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  • Writer's pictureStaff @ LPR

REAL CLEAR HEALTH: Congress Calls Out The FDA's Regulatory Failures And The Surge Of Illicit Chinese Vapes

As Food and Drug Administration (FDA) Commissioner Califf faced bipartisan scrutiny from members of both the House Oversight and Appropriations Committee, the agency's failed enforcement issues and glaring inadequacies in tackling the spread of illicit Chinese vapes flooding the American market became crystal clear. These hearings served as a stark reminder of the FDA's failures to properly regulate the rapidly evolving vaping landscape.


During his opening statement, House Oversight Committee Chairman James Comer's (R-KY) scathing critique of the FDA's sluggish authorization process encapsulated the frustration felt by lawmakers, responsible manufacturers, and concerned citizens. Since 2020, thousands of illicit vapor brands have flooded the market, with foreign manufacturers blatantly disregarding FDA all regulation. Since then, the FDA has been slow to respond and their inaction has allowed these brands to now make up more than half the market. With only 23 e-cigarette products authorized out of 26 million applications over 15 years, the FDA's regulatory framework appears more like an insurmountable obstacle course rather than a streamlined pathway for compliance and approval of products that are scientifically proven to be less harmful for adult smokers. 


These hearings laid bare the agency's neglect of its duty to protect America's youth from the lure of illicit vapes. According to the most recent National Youth Tobacco Survey, three of the top five most popular vape brands middle and high school students reported using are illicit. The FDA has issued minor warning letters and fines to vape these manufacturers but these efforts have been unsuccessful and useless given there has been no real change. The FDA also failed to go after major manufacturers, leaving the most influential players in the market held to little to no accountability. What makes it even more clear these efforts have been ineffective is that over 50% of the products named in these warning letters are still on the market, highlighting a clear lack of follow-through and enforcement capability on the part of the FDA.


Meanwhile, American shelves are overwhelmed with unscrupulously manufactured illegal Chinese products, casting doubt on the FDA's commitment to enforcing the very rules the agency established. In the Appropriations Committee hearing focused on the FDA's fiscal year 2025 budget request, Subcommittee Chairman Rep. Andy Harris (R-MD) emphasized that addressing the illicit vapor market should be the agency’s top priority, not coming up with new rules that further exacerbate the illicit market.


Rep. Byron Donalds (R-FL) further addressed these concerns and highlighted that the unintended consequences of the FDA’s failures have created fertile ground for the illicit trade, posing additional risks to public health. He went on to push the commissioner to recognize that strict regulatory barriers and a slow-moving approval process for American manufacturers have benefited brands overseas who easily bypass any oversight or regulatory approval. One would hope that Chinese manufacturers capitalizing on the vaping craze in the United States would serve as a wake-up call to the FDA, but there has been little to no sense of urgency from any FDA leader or official.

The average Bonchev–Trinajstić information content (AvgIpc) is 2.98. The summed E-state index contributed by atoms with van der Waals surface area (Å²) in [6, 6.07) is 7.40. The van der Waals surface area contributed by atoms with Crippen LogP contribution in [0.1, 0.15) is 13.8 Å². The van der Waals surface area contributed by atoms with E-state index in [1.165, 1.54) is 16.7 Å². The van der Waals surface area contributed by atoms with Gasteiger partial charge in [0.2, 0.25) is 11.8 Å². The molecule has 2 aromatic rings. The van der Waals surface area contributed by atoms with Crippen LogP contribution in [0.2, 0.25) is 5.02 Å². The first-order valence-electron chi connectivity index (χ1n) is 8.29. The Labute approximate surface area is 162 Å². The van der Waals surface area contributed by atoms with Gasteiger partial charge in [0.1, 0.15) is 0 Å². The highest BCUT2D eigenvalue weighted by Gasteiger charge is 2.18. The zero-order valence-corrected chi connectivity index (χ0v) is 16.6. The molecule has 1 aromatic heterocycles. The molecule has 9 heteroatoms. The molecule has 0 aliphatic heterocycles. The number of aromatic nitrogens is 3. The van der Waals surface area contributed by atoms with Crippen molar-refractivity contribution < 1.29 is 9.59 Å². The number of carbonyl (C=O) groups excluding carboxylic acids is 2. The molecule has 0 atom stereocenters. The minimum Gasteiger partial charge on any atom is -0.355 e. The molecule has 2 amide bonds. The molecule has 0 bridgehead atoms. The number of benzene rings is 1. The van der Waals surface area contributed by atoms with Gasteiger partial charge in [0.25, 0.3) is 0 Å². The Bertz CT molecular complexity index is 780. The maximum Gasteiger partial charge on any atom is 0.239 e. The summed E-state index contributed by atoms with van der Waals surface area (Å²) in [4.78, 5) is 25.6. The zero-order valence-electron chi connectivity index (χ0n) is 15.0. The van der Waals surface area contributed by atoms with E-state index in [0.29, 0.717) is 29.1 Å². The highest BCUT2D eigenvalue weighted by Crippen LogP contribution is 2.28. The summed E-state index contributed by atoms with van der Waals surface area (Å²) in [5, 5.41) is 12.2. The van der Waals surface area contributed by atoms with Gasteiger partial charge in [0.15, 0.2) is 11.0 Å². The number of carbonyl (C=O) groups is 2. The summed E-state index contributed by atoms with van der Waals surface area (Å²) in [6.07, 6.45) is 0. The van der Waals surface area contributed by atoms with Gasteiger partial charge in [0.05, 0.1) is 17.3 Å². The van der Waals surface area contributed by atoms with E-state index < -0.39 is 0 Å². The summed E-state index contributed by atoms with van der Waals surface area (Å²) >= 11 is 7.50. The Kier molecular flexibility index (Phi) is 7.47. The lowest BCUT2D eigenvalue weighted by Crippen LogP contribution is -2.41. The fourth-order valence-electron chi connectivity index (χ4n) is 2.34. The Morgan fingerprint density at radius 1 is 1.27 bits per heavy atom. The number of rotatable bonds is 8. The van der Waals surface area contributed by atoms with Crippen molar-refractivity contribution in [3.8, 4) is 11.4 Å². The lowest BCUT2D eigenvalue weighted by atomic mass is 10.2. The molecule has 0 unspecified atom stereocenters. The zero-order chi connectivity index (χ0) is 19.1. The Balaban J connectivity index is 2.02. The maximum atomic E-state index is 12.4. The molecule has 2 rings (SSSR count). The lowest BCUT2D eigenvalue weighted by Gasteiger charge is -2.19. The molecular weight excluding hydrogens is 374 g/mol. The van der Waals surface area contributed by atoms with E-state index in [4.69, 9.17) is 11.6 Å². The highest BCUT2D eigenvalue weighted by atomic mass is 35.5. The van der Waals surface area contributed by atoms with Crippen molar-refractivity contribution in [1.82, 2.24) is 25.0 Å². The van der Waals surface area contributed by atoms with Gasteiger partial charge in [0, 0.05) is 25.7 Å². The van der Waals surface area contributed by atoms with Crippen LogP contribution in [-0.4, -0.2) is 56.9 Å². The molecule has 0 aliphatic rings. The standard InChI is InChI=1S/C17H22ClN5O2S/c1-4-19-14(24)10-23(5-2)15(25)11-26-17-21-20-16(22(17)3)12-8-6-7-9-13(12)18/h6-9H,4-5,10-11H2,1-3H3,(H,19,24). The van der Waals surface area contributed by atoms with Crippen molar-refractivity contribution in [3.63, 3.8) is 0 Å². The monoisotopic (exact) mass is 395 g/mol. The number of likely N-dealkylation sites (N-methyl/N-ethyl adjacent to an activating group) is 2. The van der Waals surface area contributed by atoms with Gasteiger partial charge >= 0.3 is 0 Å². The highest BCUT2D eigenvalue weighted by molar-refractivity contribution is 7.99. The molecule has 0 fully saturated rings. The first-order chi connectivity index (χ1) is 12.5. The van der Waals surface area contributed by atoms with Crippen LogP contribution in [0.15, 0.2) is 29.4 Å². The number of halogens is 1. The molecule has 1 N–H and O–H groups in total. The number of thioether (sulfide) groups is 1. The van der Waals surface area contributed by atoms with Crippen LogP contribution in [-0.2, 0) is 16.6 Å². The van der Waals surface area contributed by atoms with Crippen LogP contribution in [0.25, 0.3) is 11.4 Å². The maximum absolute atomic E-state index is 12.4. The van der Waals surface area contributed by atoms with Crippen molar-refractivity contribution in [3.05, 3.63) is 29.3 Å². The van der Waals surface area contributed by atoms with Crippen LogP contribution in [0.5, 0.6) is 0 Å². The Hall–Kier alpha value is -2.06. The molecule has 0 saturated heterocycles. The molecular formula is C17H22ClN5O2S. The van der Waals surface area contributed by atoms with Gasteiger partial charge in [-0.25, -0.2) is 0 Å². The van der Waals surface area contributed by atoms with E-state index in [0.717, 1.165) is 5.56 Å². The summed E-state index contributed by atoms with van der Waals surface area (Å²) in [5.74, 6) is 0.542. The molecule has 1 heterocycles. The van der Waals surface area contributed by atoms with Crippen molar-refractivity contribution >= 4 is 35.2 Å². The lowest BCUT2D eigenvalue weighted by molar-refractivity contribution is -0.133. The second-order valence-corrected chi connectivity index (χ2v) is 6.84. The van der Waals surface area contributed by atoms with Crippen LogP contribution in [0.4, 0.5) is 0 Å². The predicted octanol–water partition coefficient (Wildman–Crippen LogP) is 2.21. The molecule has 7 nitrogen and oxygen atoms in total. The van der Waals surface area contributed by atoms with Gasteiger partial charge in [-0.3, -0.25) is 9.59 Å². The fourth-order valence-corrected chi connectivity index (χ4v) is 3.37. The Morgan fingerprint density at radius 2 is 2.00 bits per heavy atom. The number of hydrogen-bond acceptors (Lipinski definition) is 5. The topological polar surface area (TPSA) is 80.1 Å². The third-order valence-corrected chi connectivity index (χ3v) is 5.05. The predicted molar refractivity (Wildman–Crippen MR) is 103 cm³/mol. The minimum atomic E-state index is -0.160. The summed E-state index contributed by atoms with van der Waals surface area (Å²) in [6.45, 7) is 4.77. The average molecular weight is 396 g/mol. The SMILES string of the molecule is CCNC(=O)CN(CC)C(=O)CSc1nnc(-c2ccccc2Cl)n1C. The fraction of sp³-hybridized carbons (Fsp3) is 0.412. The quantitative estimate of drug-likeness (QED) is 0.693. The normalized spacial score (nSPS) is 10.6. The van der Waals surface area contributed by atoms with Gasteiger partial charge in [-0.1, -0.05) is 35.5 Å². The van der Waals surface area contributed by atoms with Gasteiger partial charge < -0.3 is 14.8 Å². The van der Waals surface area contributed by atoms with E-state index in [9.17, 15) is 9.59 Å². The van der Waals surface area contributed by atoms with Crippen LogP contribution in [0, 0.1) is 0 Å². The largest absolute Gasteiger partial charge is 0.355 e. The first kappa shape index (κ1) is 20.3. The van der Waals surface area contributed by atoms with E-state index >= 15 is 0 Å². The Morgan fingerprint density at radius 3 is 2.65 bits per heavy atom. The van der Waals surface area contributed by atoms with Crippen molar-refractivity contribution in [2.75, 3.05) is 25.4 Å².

At the House Oversight hearing, Rep. Raja Krishnamoorthi (D-IL) displayed one of these illicit products - a new Mike Tyson-branded flavored vape - and demanded answers on why the FDA has ignored Congressional inquiries on the issue. When questioning the commissioner, he highlighted that "on December 7th, 2023, a dozen of us wrote to you asking for a comprehensive approach to dealing with these illicit Chinese vapes [...]The reason why you didn't respond to us with your approach to clearing the shelves of these illicit vapes from China is perhaps because you don't have an answer" and warned that these products are "the next chapter in this youth vaping epidemic, and it is time we take this seriously."


Rep. Virginia Foxx (R-NC) rightly highlighted the paradox of an already bloated bureaucracy failing to meet its own deadlines, most notably the FDA has yet to complete its review of premarket tobacco product applications, which is over two years past the court-ordered deadline. Despite doubling in size and receiving substantial funding, the Center for Tobacco Product (CTP) remains mired in inefficiency, leaving manufacturers in limbo and consumers vulnerable to unvetted products. Given that the agency has adequate resources to address this crisis, it should be fully capable and prepared to step up enforcement efforts and approve well-regulated alternative products.


If the recent hearings are any indication, the FDA remains woefully unprepared to create a well-regulated vaping market in the U.S. The agency must heed the impassioned pleas of lawmakers and stakeholders, prioritize the swift approval of harm-reduction products, and intensify efforts to combat illicit imports. Failure to do so not only perpetuates the youth vaping problem, but also jeopardizes the promise of tobacco harm reduction for adult smokers. It's time for the FDA to step up, fulfill its mandate, and protect the public from the perils of unregulated vaping.


Susan B. Aiken, Anderson, S.C. is a retired mother, grandmother, elected as national delegate to republican national convention 5 times, including 2024, and former aide to U.S. Sen. Tim Scott, U.S. Sen. Jim Demint, U.S. Congressman Gresham Barrett

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